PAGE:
In the mid-1980s, Richard Ramirez murdered at least 14 people — and became forever infamous as the "Night Stalker."
On August 31, 1985, serial killer Richard Ramirez walked into a convenience store in Los Angeles. At first, he seemed like any ordinary shopper. But then, he noticed his own face on the cover of a newspaper — and ran for his life.
By that point, Ramirez was already considered the main suspect in the brutal “Night Stalker” murders that had terrorized California for over a year. But authorities had only just released his name and picture to the public — while he was traveling back to Los Angeles.
This gave residents plenty of time to memorize his physical features — and point him out to authorities as he dashed out of the store. It also gave Ramirez very little chance to get away. But of course, he still tried to escape.
The ensuing chase involved seven police cars and a helicopter that tracked Ramirez throughout the city. But an angry mob of bystanders caught up to him first. Enraged by his heinous crimes, they began to beat him relentlessly — and at least one man used a metal pipe. By the time the police arrived, Ramirez was practically thanking them for arresting him.
Richard Ramirez, who had been dubbed the Night Stalker by the local media, had started his brutal killing spree a little over a year before his arrest. In that time, he murdered at least 14 people — and committed countless other violent acts. But his life of crime started long before that.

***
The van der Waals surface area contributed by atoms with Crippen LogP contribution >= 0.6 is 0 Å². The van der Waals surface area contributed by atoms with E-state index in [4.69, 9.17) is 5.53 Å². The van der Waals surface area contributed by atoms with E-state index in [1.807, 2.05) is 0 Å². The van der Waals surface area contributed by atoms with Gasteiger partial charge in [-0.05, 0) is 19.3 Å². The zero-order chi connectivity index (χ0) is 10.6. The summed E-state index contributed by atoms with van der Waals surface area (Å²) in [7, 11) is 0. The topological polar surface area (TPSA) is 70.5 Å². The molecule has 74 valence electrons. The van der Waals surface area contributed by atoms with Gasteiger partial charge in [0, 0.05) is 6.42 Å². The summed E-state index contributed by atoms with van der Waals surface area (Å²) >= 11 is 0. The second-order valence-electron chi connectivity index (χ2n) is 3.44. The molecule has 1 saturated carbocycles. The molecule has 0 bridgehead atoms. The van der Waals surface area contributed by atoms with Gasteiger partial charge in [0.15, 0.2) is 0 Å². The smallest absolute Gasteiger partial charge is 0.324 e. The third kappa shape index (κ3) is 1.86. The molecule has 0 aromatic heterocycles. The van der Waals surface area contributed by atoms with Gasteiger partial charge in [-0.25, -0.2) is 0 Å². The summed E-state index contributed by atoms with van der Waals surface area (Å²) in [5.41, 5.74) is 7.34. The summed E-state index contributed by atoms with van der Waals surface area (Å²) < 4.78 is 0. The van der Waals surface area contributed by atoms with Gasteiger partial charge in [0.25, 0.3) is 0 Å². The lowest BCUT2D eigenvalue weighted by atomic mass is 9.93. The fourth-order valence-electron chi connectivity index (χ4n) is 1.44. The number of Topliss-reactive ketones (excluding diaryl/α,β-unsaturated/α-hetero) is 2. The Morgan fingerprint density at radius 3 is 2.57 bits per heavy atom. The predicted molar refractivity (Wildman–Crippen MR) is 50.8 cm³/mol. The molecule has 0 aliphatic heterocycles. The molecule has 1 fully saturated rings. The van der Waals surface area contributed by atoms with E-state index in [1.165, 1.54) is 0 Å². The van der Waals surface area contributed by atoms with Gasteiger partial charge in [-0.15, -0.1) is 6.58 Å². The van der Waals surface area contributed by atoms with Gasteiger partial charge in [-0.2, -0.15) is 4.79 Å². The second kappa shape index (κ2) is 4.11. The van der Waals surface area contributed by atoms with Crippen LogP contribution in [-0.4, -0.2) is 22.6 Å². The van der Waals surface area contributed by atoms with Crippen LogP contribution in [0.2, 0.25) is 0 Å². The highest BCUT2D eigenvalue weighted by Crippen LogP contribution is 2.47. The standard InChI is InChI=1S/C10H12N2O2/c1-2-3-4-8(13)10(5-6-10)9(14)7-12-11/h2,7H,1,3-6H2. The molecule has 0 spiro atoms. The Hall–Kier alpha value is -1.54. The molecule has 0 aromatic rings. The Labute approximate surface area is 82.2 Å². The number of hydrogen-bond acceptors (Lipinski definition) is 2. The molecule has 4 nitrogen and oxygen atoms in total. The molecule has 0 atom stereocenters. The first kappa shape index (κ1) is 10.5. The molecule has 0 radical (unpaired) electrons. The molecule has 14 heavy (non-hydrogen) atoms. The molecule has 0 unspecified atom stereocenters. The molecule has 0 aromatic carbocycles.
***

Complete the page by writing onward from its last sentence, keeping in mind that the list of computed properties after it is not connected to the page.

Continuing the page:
Richard Ramirez’s Traumatic Childhood
Born on February 29, 1960, Richard Ramirez was raised in El Paso, Texas. Ramirez claimed that his father physically abused him and that he sustained multiple head injuries at an early age. One injury was so severe that it reportedly caused him to have epileptic seizures.
To escape his violent father, Ramirez spent a lot of time with his older cousin, Miguel, who was a Vietnam veteran. Unfortunately, Miguel’s influence wasn’t that much better than his father’s had been.
During his time in Vietnam, Miguel had raped, tortured, and even dismembered several Vietnamese women. And sickeningly, he had the photographic evidence to prove it. He often showed “little Richie” photos of the horrors he inflicted upon the women.
And when Ramirez was just 13 years old, he witnessed his cousin fatally shoot his own wife. Shortly after the shooting, Ramirez began to transform from a scared, abused boy to a hardened, sullen young man.